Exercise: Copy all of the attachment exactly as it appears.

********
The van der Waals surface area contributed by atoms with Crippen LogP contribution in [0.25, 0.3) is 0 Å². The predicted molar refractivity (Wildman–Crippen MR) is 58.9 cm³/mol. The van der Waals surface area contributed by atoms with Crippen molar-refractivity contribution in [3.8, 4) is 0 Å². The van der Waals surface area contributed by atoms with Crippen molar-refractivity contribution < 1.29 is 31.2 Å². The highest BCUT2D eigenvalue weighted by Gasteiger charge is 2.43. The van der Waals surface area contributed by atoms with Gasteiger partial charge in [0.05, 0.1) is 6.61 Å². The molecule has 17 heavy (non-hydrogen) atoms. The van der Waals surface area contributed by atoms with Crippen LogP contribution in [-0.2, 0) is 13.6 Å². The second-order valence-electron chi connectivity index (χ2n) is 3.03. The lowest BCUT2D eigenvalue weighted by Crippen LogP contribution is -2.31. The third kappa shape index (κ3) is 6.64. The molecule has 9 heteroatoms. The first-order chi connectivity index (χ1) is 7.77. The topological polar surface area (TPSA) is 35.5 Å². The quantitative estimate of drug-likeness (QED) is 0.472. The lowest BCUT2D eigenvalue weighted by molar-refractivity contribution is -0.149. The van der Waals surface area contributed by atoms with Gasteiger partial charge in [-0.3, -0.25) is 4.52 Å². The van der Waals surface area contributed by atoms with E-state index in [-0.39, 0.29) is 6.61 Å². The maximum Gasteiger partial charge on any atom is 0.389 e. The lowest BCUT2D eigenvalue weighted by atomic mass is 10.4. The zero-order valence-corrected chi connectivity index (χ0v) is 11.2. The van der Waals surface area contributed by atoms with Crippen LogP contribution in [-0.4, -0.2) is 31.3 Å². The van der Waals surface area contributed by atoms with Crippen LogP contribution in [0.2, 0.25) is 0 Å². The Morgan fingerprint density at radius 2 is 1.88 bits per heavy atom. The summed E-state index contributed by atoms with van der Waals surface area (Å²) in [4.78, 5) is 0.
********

The van der Waals surface area contributed by atoms with Crippen LogP contribution in [0.25, 0.3) is 0 Å². The predicted molar refractivity (Wildman–Crippen MR) is 58.9 cm³/mol. The van der Waals surface area contributed by atoms with Crippen molar-refractivity contribution in [3.8, 4) is 0 Å². The van der Waals surface area contributed by atoms with Crippen molar-refractivity contribution < 1.29 is 31.2 Å². The highest BCUT2D eigenvalue weighted by Gasteiger charge is 2.43. The van der Waals surface area contributed by atoms with Gasteiger partial charge in [0.05, 0.1) is 6.61 Å². The molecule has 17 heavy (non-hydrogen) atoms. The van der Waals surface area contributed by atoms with Crippen LogP contribution in [-0.2, 0) is 13.6 Å². The second-order valence-electron chi connectivity index (χ2n) is 3.03. The lowest BCUT2D eigenvalue weighted by Crippen LogP contribution is -2.31. The third kappa shape index (κ3) is 6.64. The molecule has 9 heteroatoms. The first-order chi connectivity index (χ1) is 7.77. The topological polar surface area (TPSA) is 35.5 Å². The quantitative estimate of drug-likeness (QED) is 0.472. The lowest BCUT2D eigenvalue weighted by molar-refractivity contribution is -0.149. The van der Waals surface area contributed by atoms with Gasteiger partial charge in [-0.3, -0.25) is 4.52 Å². The van der Waals surface area contributed by atoms with E-state index in [-0.39, 0.29) is 6.61 Å². The maximum Gasteiger partial charge on any atom is 0.389 e. The lowest BCUT2D eigenvalue weighted by atomic mass is 10.4. The zero-order valence-corrected chi connectivity index (χ0v) is 11.2. The van der Waals surface area contributed by atoms with Crippen LogP contribution in [-0.4, -0.2) is 31.3 Å². The van der Waals surface area contributed by atoms with Crippen LogP contribution in [0.2, 0.25) is 0 Å². The Morgan fingerprint density at radius 2 is 1.88 bits per heavy atom. The summed E-state index contributed by atoms with van der Waals surface area (Å²) in [4.78, 5) is 0.